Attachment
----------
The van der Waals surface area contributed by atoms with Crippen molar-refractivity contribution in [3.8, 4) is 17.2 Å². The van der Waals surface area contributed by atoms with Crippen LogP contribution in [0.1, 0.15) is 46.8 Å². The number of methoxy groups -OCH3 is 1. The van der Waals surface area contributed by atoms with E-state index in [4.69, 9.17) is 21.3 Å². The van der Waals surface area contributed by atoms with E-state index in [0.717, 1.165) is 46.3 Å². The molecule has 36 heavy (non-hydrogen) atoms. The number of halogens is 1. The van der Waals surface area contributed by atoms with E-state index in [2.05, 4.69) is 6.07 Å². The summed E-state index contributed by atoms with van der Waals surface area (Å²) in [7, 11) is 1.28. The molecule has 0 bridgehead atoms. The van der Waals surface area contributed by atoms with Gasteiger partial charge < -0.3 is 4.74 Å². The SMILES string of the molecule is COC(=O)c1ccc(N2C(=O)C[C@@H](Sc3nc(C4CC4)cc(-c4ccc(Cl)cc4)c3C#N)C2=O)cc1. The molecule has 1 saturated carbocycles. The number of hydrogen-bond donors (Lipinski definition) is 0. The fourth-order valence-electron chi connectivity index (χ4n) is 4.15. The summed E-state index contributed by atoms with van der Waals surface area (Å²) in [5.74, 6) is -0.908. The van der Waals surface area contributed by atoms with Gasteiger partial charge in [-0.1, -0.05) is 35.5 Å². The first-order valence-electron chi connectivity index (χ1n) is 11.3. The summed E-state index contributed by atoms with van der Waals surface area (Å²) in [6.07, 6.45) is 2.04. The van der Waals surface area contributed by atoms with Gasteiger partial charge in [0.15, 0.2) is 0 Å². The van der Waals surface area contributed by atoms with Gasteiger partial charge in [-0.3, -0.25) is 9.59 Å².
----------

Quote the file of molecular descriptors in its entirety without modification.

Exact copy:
The van der Waals surface area contributed by atoms with Crippen molar-refractivity contribution in [3.8, 4) is 17.2 Å². The van der Waals surface area contributed by atoms with Crippen LogP contribution in [0.1, 0.15) is 46.8 Å². The number of methoxy groups -OCH3 is 1. The van der Waals surface area contributed by atoms with E-state index in [4.69, 9.17) is 21.3 Å². The van der Waals surface area contributed by atoms with E-state index in [0.717, 1.165) is 46.3 Å². The molecule has 36 heavy (non-hydrogen) atoms. The number of halogens is 1. The van der Waals surface area contributed by atoms with E-state index in [2.05, 4.69) is 6.07 Å². The summed E-state index contributed by atoms with van der Waals surface area (Å²) in [7, 11) is 1.28. The molecule has 0 bridgehead atoms. The van der Waals surface area contributed by atoms with Gasteiger partial charge < -0.3 is 4.74 Å². The SMILES string of the molecule is COC(=O)c1ccc(N2C(=O)C[C@@H](Sc3nc(C4CC4)cc(-c4ccc(Cl)cc4)c3C#N)C2=O)cc1. The molecule has 1 saturated carbocycles. The number of hydrogen-bond donors (Lipinski definition) is 0. The fourth-order valence-electron chi connectivity index (χ4n) is 4.15. The summed E-state index contributed by atoms with van der Waals surface area (Å²) in [5.74, 6) is -0.908. The van der Waals surface area contributed by atoms with Gasteiger partial charge in [-0.1, -0.05) is 35.5 Å². The first-order valence-electron chi connectivity index (χ1n) is 11.3. The summed E-state index contributed by atoms with van der Waals surface area (Å²) in [6.07, 6.45) is 2.04. The van der Waals surface area contributed by atoms with Gasteiger partial charge in [0.15, 0.2) is 0 Å². The van der Waals surface area contributed by atoms with Gasteiger partial charge in [-0.3, -0.25) is 9.59 Å².